Day 334 - Raelene (2nd person I approached)
November 30, 2014 - I got excessively bundled up and headed out with the intention of getting some sunshine, no matter how cold it is for Vancouver! I walked over to Main Street, and ran into a long-time friend that I’ve not seen in ages. It was nice to catch-up and we meandered up Main Street, neither of us having an exact destination. We’re friends because we have a lot in common, and even though we’ve not seen each other in forever, we still had more of those moments of 'YEAH, me too!' Sometimes, with the route unknown and the willingness to just wander, life takes you right to the best surprises.
I had some writing work to do, and thought I’d head to one of my favourite coffee shops. I planned to sit at the window, like I’m apt to do, watch the world go by and finish the task I was working on. Before ordering anything, I looked around to see if there might be someone to chat with, and I spotted Raelene. She looked like she was studying, with a notebook, text book, coffee and pens all around her. When I explained what I was doing, she said she’d chat, and of course like everyone does, asked how long it would take. ‘Five minutes, more like ten if you’re really interesting’ I joked.
“I was born and raised in Calgary (Alberta). I have two younger brothers. One is a year younger and the other is four years younger,” Raelene told me. She went on to say that her parents divorced when she was four years old.
“My brothers came into my life when I was about thirteen. Their dad married my mother. They’re my step brothers,” she said. I told her I thought it spoke volumes about the connection she felt, that she introduced them in the conversation as her brothers, and not immediately as her step-brothers. She smiled.
“I felt like an only child on occasion, but I had lots of friends so it was okay,” she said. Raelene lived with her father, but spent time equally, with both of her parents.
“I liked school, actually,” she said.
“I was heavily into sports. I played basketball and rugby in school. My Dad was very outdoorsy and from a young age he had me doing activities too. I’ve been skiing since I was about four years old. I like rock-climbing and hiking. All outdoors stuff. My Dad was my activity buddy, and still is. Although he lives in Calgary, and we don’t get to do things as much as we used to. My grandfather was also outdoorsy and active as well,” she said.
After graduating from high-school, Raelene worked in a summer activity camp for youth.
“I did that the first summer, and then went travelling. I headed to New Zealand and then Australia with a friend,” she told me. Raelene wanted to travel some more and her friend didn’t want to, so she went on to Thailand and Japan by herself.
“I travelled for about five or six months. It was extraordinary. I liked travelling with my friend, but I enjoyed travelling alone as well. It was a great experience and a good way to meet new people,” she said.
“I came home and moved to Vancouver to go to UBC (University of British Columbia) to study kinesiology.
“I went to school, and then worked during the summers at the youth camp. In my third year of university, I went to New Zealand to study for a year, on an exchange program. Because the semesters are scheduled differently, I had two months off before I started studying in New Zealand. So I went to India with a friend. Then I spent a year studying. I came back to Vancouver and finished school, getting my Bachelor’s degree in Kinesiology,” she said.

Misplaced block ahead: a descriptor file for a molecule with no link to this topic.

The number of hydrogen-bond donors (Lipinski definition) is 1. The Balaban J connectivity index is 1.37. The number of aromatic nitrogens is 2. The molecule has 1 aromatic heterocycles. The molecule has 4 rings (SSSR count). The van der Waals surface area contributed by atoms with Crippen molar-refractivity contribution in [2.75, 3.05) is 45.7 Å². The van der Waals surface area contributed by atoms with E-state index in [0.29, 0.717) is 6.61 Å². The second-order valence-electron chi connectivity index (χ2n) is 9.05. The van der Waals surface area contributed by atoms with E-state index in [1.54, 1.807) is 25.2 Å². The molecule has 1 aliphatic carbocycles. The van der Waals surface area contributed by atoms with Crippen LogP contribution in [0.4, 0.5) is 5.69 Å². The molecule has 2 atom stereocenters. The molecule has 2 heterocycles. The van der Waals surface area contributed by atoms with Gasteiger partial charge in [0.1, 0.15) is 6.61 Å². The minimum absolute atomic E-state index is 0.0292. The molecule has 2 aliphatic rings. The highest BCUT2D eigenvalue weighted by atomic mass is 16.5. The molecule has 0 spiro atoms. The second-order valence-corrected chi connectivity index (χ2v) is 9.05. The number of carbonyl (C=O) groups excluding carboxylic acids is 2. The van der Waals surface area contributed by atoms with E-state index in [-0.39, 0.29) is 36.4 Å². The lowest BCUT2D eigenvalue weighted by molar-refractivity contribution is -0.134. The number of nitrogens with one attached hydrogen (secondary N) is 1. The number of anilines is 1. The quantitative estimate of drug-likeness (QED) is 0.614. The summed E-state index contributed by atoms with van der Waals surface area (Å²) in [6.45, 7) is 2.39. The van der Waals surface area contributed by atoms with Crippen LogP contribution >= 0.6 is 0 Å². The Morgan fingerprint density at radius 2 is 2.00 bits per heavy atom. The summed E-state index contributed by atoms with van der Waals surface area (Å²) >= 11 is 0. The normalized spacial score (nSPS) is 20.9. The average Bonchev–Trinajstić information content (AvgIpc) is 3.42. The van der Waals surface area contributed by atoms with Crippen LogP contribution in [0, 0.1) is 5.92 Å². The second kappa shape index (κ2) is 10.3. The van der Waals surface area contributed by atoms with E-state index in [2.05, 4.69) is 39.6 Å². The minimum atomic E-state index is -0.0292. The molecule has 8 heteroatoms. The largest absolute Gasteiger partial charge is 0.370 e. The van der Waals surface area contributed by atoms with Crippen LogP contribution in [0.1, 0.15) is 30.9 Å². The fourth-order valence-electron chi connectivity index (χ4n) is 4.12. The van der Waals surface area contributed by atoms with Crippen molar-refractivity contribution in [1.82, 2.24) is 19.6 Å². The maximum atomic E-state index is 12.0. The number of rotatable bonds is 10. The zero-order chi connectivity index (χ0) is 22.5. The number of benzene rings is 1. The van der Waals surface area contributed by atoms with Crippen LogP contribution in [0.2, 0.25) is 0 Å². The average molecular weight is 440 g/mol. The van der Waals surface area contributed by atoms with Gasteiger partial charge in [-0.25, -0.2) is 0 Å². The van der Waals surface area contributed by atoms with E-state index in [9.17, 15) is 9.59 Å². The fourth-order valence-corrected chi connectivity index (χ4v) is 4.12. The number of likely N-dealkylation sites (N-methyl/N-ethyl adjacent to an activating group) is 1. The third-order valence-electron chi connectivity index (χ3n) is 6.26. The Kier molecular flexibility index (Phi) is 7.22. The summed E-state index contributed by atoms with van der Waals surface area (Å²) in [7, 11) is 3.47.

When she graduated from UBC, Raelene moved to Mexico with her then boyfriend.
“We intended to travel around, but I got a job, then a house and then a dog. So I didn’t do much travelling while there,” she said with a laugh. She spent about five months living in Mexico.
“I came back to do my eighth year of working at the summer youth camp. I lead a group of youth, ranging in ages from fifteen to seventeen years olds, on a canoe trip. With another leader and this group, we canoed from northern Alberta to the Northwest Territories. We met people who lived in extremely remote places, some accessible only by plane or boat. The trip was an annual event and you had to get from point A to point B in a certain amount of time to meet the flight home. Of course you have a planned route but there are many variables along the way. We carried all our supplies, gear and canoes with us. It was an incredible six week trip,” she said.
Raelene is currently studying to upgrade some classes, with the idea of going back to UBC and getting her Master’s degree in Counselling Psychology.
“I not exactly sure what it is I want to do. At first I wanted to be a teacher,” she said with a big smile.
“I’m not ready to commit to exactly what I want. Maybe working with youth. I've done a fair bit of that before. I try to keep my options open. I want to be open to allow other things to happen, instead of setting a specific path and then missing out on opportunities,” she said. We spoke about a book called ‘The Geography of Bliss.’
“In one part it talks about the idea that it’s okay to have a number of careers over the span of your lifetime. I feel like I’ve already had a few careers, and that’s okay. I’m open to things presenting themselves. I’m an extrovert and I like to be connecting with and relating to people. But I’m also seeking a deeper connection,” she explained.
I asked Raelene if she was aware that at twenty-five, she’s done a lot more than many of her peers might have typically done by her age.
“It’s not even about my peers. I’m aware of the privilege, of being able to study, to travel, being educated and financially able to do what I’ve done. I want to stay open to new possibilities as well.” #notastranger